Beyond the bus stop: where transit users walk

J Transp Health. 2019 Sep;14:100604. doi: 10.1016/j.jth.2019.100604. Epub 2019 Aug 3.

Abstract

Objectives: Extending the health benefits of public transit requires understanding how transit use affects pedestrian activity, including pedestrian activity not directly temporally or spatially related to transit use. In this study, we identified where transit users walked on transit days compared with non-transit days within and beyond 400m and 800m buffers surrounding their home and work addresses.

Methods: We used data collected from 2008-2013 in King County, Washington, from 221 non-physically-disabled adult transit users, who were equipped with an accelerometer, global positioning system (GPS), and travel diary. We assigned walking activity to the following buffer locations: less than and at least 400m or 800m from home, work, or home/work (the home and work buffers comprised the latter buffer). We used Poisson generalized estimating equations to estimate differences in minutes per day of total walking and minutes per day of non-transit-related walking on transit days compared with non-transit days in each location.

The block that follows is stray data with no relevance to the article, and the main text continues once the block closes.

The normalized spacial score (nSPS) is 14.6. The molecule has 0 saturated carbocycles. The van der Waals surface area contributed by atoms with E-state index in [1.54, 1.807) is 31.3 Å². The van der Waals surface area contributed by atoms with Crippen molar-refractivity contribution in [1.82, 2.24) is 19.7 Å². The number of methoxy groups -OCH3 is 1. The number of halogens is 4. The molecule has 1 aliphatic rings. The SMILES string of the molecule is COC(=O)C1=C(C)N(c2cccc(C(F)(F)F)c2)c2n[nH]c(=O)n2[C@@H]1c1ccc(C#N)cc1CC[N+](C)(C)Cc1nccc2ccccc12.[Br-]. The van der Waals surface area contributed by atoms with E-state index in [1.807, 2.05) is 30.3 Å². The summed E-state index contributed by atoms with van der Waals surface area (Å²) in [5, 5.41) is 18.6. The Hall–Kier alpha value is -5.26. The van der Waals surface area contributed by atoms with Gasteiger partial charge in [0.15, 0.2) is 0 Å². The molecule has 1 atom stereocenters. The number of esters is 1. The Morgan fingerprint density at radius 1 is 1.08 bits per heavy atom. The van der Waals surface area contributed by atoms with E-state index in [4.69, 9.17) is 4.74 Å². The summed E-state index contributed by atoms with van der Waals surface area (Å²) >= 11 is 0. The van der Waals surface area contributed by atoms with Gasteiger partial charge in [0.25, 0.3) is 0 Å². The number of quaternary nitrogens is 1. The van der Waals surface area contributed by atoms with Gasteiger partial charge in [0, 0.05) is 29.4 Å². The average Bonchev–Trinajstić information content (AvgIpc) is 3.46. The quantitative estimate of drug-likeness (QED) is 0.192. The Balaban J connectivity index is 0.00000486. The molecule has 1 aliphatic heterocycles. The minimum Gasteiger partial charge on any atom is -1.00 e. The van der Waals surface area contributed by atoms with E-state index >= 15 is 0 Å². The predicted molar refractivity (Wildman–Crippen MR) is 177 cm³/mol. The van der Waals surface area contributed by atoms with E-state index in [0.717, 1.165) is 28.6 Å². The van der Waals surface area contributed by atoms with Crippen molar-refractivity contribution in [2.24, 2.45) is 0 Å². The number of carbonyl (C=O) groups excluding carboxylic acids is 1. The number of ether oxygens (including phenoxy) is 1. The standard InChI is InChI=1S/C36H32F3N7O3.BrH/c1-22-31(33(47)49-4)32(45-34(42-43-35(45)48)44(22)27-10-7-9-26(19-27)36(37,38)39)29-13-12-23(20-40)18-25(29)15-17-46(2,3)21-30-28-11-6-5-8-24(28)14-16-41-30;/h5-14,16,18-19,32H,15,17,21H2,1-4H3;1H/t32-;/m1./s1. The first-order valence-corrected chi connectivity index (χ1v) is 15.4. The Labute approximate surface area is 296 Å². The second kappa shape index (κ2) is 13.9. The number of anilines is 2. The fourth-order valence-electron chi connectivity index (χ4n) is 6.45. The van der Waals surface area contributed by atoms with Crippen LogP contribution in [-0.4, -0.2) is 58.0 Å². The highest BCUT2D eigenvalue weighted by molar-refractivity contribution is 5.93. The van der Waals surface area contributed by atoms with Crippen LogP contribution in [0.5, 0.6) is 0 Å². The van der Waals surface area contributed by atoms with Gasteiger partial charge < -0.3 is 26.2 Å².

Results: We found that durations of total walking and non-transit-related walking were greater on transit days than on non-transit days in all locations studied. When considering the home neighborhood in isolation, most of the greater duration of walking occurred beyond the home neighborhood at both 400m and 800m; results were similar when considering the work neighborhood in isolation. When considering the neighborhoods jointly (i.e., by using the home/work buffer), at 400m, most of the greater duration of walking occurred beyond the home/work neighborhood. However, at 800m, most of the greater duration of walking occurred within the home/work neighborhood.

Conclusions: Transit days were associated with greater durations of total walking and non-transit related walking within and beyond the home and work neighborhoods. Accordingly, research, design, and policy strategies focused on transit use and pedestrian activity should consider locations outside the home and work neighborhoods, in addition to locations within them.